About the author: Antonella Angelini is a Senior (postdoc) Research Fellow at the Institute for Business Ethics, St. Gallen University. She conducts a project on labour agency and worker-driven regulatory initiatives in global supply chains. Before joining the Institute, she was a visiting postdoctoral researcher at Columbia Law School with a project on access to remedy through private remedy mechanisms and a teaching and research assistant at the Law Faculty of the University of Geneva. Her privileged research areas span from business and human rights to transnational regulation, labour movements, and legal theory. She holds a Ph.D. and a master’s degree from the Graduate Institute of International and Development Studies (Geneva). Antonella has collaborated with various NGOs, including Profundo, the Business and Human Rights Resource Centre, and the International Commission of Jurists. She is an activist of Diritti a Sud and Fuorimercato (Italy).
It took a fair while for Directive (EU) 2019/633 on unfair business-to-business trading practices in the agricultural and food supply chain (the UTP Directive) to make its way into Italy. But finally, and after the Commission launched an infringement procedure last July, the Italian Council of Ministers adopted a Legislative Decree implementing the EU Directive on November 4. One may say, though, that the wait was worthwhile. The freshly adopted Decree is broader in scope than its EU source and more ambitious than the bills of most other member states.
In a nutshell, the EU Directive introduces a “black list” of practices prohibited in all circumstances and a “grey list” of those permitted only if unambiguously agreed upon in the supply agreement. The target, therefore, is pretty circumscribed. It includes practices that grossly deviate from good commercial conduct —e.g., delayed payments or short notice cancellations of orders—or contract changes imposed by the buyer. This minimum layer of protection covers agricultural and food products suppliers with turnovers of up to € 350 million. Below such threshold, the standards apply depending on the relative size of the operators as reflected by five other turnover categories. Size, thus, serves as a proxy of the different bargaining powers of suppliers and buyers. The premise, spurred by concerns of market disruption, is that protection should only cover those suppliers in a weak bargaining position.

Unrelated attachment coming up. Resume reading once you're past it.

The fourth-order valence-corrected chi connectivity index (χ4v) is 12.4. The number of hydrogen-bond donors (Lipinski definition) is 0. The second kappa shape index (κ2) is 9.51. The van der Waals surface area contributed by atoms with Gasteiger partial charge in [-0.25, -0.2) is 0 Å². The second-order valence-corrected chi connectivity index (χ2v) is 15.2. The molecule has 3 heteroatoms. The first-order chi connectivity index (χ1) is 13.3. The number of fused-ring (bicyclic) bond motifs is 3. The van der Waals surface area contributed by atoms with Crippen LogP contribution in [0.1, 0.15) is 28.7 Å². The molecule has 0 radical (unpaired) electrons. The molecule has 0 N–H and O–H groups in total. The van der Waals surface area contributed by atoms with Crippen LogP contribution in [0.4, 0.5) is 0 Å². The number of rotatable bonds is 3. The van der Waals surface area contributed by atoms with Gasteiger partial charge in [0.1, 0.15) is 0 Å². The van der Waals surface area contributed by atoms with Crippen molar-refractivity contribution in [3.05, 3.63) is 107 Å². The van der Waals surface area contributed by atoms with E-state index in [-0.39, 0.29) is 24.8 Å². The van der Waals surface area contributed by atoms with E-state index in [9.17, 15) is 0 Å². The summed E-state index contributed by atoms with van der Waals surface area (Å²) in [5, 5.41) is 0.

Like most other Member States, Italy removed the turnover thresholds. Suppliers of all sizes and kinds—from farmers to manufacturers or distributors—can claim protection in their contractual relationships with buyers, provided that at least either of the two is EU-based. The transposition of the EU Directive also offered the occasion to set the seal on efforts to regulate a series of unfair practices that have come under the Italian public debate spotlight. To the EU black list, the Italian Decree adds a ban on the sale of agricultural and food products through the use of electronic tenders and auctions with double discounts and the sale of agricultural and food products under excessively onerous contractual terms, including that of selling at prices manifestly below production costs.
Coupled with this more robust scope of application, the Ministerial Decree focuses on enforcement. The Antitrust Authority has been in charge of the commercial relationships in the agricultural and food supply chain since 2012. In line with the EU Directive, the Ministerial Decree shifts this competence, at least partly, to the Central Inspectorate for the protection of quality and fraud repression of agri-food products. This new ad-hoc authority will have powers to impose fines on buyers, conduct ex officio investigations, and publish decisions. All bodes well on paper, but many factors may make the difference in practice.